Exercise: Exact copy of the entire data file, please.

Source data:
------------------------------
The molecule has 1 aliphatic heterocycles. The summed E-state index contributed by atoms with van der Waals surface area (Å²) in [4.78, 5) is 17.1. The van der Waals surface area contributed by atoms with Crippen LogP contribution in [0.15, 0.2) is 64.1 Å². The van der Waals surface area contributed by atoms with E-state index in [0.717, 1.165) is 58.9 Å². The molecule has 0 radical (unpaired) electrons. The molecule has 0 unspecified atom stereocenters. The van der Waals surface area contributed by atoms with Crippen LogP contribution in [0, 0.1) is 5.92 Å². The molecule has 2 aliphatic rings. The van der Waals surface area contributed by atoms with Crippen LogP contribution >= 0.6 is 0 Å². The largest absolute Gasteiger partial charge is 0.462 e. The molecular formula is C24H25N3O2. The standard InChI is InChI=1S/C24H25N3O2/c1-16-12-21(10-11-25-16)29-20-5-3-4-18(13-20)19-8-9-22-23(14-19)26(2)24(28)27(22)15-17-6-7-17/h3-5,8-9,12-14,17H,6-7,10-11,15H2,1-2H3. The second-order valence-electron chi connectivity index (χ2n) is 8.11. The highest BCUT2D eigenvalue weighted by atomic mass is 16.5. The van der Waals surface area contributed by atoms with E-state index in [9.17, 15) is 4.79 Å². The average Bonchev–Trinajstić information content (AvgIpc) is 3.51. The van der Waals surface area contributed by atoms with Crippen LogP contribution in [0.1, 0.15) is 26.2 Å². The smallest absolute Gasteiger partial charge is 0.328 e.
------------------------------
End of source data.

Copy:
The molecule has 1 aliphatic heterocycles. The summed E-state index contributed by atoms with van der Waals surface area (Å²) in [4.78, 5) is 17.1. The van der Waals surface area contributed by atoms with Crippen LogP contribution in [0.15, 0.2) is 64.1 Å². The van der Waals surface area contributed by atoms with E-state index in [0.717, 1.165) is 58.9 Å². The molecule has 0 radical (unpaired) electrons. The molecule has 0 unspecified atom stereocenters. The van der Waals surface area contributed by atoms with Crippen LogP contribution in [0, 0.1) is 5.92 Å². The molecule has 2 aliphatic rings. The van der Waals surface area contributed by atoms with Crippen LogP contribution >= 0.6 is 0 Å². The largest absolute Gasteiger partial charge is 0.462 e. The molecular formula is C24H25N3O2. The standard InChI is InChI=1S/C24H25N3O2/c1-16-12-21(10-11-25-16)29-20-5-3-4-18(13-20)19-8-9-22-23(14-19)26(2)24(28)27(22)15-17-6-7-17/h3-5,8-9,12-14,17H,6-7,10-11,15H2,1-2H3. The second-order valence-electron chi connectivity index (χ2n) is 8.11. The highest BCUT2D eigenvalue weighted by atomic mass is 16.5. The van der Waals surface area contributed by atoms with E-state index in [9.17, 15) is 4.79 Å². The average Bonchev–Trinajstić information content (AvgIpc) is 3.51. The van der Waals surface area contributed by atoms with Crippen LogP contribution in [0.1, 0.15) is 26.2 Å². The smallest absolute Gasteiger partial charge is 0.328 e.